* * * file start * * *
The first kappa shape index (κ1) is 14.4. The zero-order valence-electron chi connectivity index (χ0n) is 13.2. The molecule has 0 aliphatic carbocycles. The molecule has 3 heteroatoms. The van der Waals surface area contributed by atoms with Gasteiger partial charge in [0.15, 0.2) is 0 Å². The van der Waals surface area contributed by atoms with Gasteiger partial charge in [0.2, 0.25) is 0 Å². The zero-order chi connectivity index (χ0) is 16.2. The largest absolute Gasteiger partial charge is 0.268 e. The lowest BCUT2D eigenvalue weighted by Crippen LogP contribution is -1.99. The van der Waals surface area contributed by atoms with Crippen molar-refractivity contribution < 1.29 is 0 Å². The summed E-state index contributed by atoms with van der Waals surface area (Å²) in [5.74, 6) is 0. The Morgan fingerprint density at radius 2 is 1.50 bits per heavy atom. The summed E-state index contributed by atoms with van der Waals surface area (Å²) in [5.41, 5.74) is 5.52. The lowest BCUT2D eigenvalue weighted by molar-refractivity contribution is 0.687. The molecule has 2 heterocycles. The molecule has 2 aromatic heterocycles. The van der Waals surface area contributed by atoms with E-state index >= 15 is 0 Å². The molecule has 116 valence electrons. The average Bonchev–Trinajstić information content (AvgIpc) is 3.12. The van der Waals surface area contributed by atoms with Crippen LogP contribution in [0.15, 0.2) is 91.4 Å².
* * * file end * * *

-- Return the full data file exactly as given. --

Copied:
The first kappa shape index (κ1) is 14.4. The zero-order valence-electron chi connectivity index (χ0n) is 13.2. The molecule has 0 aliphatic carbocycles. The molecule has 3 heteroatoms. The van der Waals surface area contributed by atoms with Gasteiger partial charge in [0.15, 0.2) is 0 Å². The van der Waals surface area contributed by atoms with Gasteiger partial charge in [0.2, 0.25) is 0 Å². The zero-order chi connectivity index (χ0) is 16.2. The largest absolute Gasteiger partial charge is 0.268 e. The lowest BCUT2D eigenvalue weighted by Crippen LogP contribution is -1.99. The van der Waals surface area contributed by atoms with Crippen molar-refractivity contribution < 1.29 is 0 Å². The summed E-state index contributed by atoms with van der Waals surface area (Å²) in [5.74, 6) is 0. The Morgan fingerprint density at radius 2 is 1.50 bits per heavy atom. The summed E-state index contributed by atoms with van der Waals surface area (Å²) in [5.41, 5.74) is 5.52. The lowest BCUT2D eigenvalue weighted by molar-refractivity contribution is 0.687. The molecule has 2 heterocycles. The molecule has 2 aromatic heterocycles. The van der Waals surface area contributed by atoms with E-state index >= 15 is 0 Å². The molecule has 116 valence electrons. The average Bonchev–Trinajstić information content (AvgIpc) is 3.12. The van der Waals surface area contributed by atoms with Crippen LogP contribution in [0.15, 0.2) is 91.4 Å².